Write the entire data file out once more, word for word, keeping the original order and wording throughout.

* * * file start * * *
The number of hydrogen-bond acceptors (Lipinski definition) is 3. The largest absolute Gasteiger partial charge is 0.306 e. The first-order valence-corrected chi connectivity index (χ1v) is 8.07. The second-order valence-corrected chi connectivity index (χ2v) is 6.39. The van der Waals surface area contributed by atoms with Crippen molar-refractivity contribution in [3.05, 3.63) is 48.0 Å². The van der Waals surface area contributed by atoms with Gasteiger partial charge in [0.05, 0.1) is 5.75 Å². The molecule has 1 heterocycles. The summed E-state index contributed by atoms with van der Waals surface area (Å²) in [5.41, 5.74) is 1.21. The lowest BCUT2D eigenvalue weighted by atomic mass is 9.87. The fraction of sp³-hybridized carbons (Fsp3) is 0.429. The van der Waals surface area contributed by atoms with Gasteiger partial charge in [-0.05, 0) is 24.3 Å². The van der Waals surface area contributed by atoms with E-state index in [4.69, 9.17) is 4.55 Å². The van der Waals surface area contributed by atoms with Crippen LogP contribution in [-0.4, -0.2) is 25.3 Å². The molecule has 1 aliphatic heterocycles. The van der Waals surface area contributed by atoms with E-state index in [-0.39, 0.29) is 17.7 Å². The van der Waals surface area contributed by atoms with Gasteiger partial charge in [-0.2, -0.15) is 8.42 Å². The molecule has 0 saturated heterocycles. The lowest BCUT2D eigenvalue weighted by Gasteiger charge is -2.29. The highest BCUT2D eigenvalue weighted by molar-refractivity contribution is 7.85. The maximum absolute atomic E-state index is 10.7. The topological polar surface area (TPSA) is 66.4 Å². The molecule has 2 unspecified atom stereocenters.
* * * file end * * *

The number of hydrogen-bond acceptors (Lipinski definition) is 3. The largest absolute Gasteiger partial charge is 0.306 e. The first-order valence-corrected chi connectivity index (χ1v) is 8.07. The second-order valence-corrected chi connectivity index (χ2v) is 6.39. The van der Waals surface area contributed by atoms with Crippen molar-refractivity contribution in [3.05, 3.63) is 48.0 Å². The van der Waals surface area contributed by atoms with Gasteiger partial charge in [0.05, 0.1) is 5.75 Å². The molecule has 1 heterocycles. The summed E-state index contributed by atoms with van der Waals surface area (Å²) in [5.41, 5.74) is 1.21. The lowest BCUT2D eigenvalue weighted by atomic mass is 9.87. The fraction of sp³-hybridized carbons (Fsp3) is 0.429. The van der Waals surface area contributed by atoms with Gasteiger partial charge in [-0.05, 0) is 24.3 Å². The van der Waals surface area contributed by atoms with E-state index in [4.69, 9.17) is 4.55 Å². The van der Waals surface area contributed by atoms with Crippen LogP contribution in [-0.4, -0.2) is 25.3 Å². The molecule has 1 aliphatic heterocycles. The van der Waals surface area contributed by atoms with E-state index in [-0.39, 0.29) is 17.7 Å². The van der Waals surface area contributed by atoms with Gasteiger partial charge in [-0.2, -0.15) is 8.42 Å². The molecule has 0 saturated heterocycles. The lowest BCUT2D eigenvalue weighted by Gasteiger charge is -2.29. The highest BCUT2D eigenvalue weighted by molar-refractivity contribution is 7.85. The maximum absolute atomic E-state index is 10.7. The topological polar surface area (TPSA) is 66.4 Å². The molecule has 2 unspecified atom stereocenters.